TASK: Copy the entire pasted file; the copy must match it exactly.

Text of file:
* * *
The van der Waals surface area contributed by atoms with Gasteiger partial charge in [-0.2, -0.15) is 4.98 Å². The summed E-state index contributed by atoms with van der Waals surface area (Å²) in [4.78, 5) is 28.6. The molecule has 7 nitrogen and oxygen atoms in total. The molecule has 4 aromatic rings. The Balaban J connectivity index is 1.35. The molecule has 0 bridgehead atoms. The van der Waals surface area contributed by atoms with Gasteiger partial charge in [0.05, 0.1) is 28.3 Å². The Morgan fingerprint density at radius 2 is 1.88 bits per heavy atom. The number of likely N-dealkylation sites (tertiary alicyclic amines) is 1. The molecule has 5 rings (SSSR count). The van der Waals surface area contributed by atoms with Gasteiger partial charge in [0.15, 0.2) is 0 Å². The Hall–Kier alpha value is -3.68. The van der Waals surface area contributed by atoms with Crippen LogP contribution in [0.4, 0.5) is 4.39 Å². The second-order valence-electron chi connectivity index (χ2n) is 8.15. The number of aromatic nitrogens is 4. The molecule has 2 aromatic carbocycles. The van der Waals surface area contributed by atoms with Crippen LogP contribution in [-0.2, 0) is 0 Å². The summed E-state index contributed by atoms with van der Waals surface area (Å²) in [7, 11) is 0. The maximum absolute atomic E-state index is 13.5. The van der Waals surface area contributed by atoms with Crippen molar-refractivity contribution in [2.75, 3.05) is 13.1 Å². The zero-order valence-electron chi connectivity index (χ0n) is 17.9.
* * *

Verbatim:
The van der Waals surface area contributed by atoms with Gasteiger partial charge in [-0.2, -0.15) is 4.98 Å². The summed E-state index contributed by atoms with van der Waals surface area (Å²) in [4.78, 5) is 28.6. The molecule has 7 nitrogen and oxygen atoms in total. The molecule has 4 aromatic rings. The Balaban J connectivity index is 1.35. The molecule has 0 bridgehead atoms. The van der Waals surface area contributed by atoms with Gasteiger partial charge in [0.05, 0.1) is 28.3 Å². The Morgan fingerprint density at radius 2 is 1.88 bits per heavy atom. The number of likely N-dealkylation sites (tertiary alicyclic amines) is 1. The molecule has 5 rings (SSSR count). The van der Waals surface area contributed by atoms with Gasteiger partial charge in [0.15, 0.2) is 0 Å². The Hall–Kier alpha value is -3.68. The van der Waals surface area contributed by atoms with Crippen LogP contribution in [0.4, 0.5) is 4.39 Å². The second-order valence-electron chi connectivity index (χ2n) is 8.15. The number of aromatic nitrogens is 4. The molecule has 2 aromatic carbocycles. The van der Waals surface area contributed by atoms with Crippen LogP contribution in [-0.2, 0) is 0 Å². The summed E-state index contributed by atoms with van der Waals surface area (Å²) in [7, 11) is 0. The maximum absolute atomic E-state index is 13.5. The van der Waals surface area contributed by atoms with Crippen molar-refractivity contribution in [2.75, 3.05) is 13.1 Å². The zero-order valence-electron chi connectivity index (χ0n) is 17.9.